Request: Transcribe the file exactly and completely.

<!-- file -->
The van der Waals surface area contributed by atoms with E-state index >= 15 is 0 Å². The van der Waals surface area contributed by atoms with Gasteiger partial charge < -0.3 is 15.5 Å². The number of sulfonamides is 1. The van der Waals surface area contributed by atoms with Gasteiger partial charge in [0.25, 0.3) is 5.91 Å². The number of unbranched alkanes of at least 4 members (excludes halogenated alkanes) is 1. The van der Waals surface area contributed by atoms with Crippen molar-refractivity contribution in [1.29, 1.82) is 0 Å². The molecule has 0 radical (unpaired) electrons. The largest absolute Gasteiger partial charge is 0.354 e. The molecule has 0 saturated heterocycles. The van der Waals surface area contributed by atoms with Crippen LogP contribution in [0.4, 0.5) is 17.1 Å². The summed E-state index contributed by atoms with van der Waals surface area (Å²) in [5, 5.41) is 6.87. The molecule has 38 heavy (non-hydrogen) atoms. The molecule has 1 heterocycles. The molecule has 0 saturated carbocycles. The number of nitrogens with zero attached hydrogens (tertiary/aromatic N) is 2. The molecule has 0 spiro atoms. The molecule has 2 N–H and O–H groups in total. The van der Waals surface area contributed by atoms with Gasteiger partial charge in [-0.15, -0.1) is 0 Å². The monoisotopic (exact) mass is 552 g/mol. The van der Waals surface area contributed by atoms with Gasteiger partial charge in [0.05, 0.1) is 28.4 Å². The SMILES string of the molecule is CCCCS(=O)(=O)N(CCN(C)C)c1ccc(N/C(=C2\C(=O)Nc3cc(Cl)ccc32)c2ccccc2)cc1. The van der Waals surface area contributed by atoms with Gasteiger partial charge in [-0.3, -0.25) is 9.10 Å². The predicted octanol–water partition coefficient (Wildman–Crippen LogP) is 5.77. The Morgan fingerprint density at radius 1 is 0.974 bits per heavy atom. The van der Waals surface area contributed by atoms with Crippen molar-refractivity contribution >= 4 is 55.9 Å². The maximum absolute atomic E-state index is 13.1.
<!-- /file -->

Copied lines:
The van der Waals surface area contributed by atoms with E-state index >= 15 is 0 Å². The van der Waals surface area contributed by atoms with Gasteiger partial charge < -0.3 is 15.5 Å². The number of sulfonamides is 1. The van der Waals surface area contributed by atoms with Gasteiger partial charge in [0.25, 0.3) is 5.91 Å². The number of unbranched alkanes of at least 4 members (excludes halogenated alkanes) is 1. The van der Waals surface area contributed by atoms with Crippen molar-refractivity contribution in [1.29, 1.82) is 0 Å². The molecule has 0 radical (unpaired) electrons. The largest absolute Gasteiger partial charge is 0.354 e. The molecule has 0 saturated heterocycles. The van der Waals surface area contributed by atoms with Crippen LogP contribution in [0.4, 0.5) is 17.1 Å². The summed E-state index contributed by atoms with van der Waals surface area (Å²) in [5, 5.41) is 6.87. The molecule has 38 heavy (non-hydrogen) atoms. The molecule has 1 heterocycles. The molecule has 0 saturated carbocycles. The number of nitrogens with zero attached hydrogens (tertiary/aromatic N) is 2. The molecule has 0 spiro atoms. The molecule has 2 N–H and O–H groups in total. The van der Waals surface area contributed by atoms with Gasteiger partial charge in [-0.15, -0.1) is 0 Å². The monoisotopic (exact) mass is 552 g/mol. The van der Waals surface area contributed by atoms with Gasteiger partial charge in [0.05, 0.1) is 28.4 Å². The SMILES string of the molecule is CCCCS(=O)(=O)N(CCN(C)C)c1ccc(N/C(=C2\C(=O)Nc3cc(Cl)ccc32)c2ccccc2)cc1. The van der Waals surface area contributed by atoms with Gasteiger partial charge in [-0.3, -0.25) is 9.10 Å². The predicted octanol–water partition coefficient (Wildman–Crippen LogP) is 5.77. The Morgan fingerprint density at radius 1 is 0.974 bits per heavy atom. The van der Waals surface area contributed by atoms with Crippen molar-refractivity contribution >= 4 is 55.9 Å². The maximum absolute atomic E-state index is 13.1.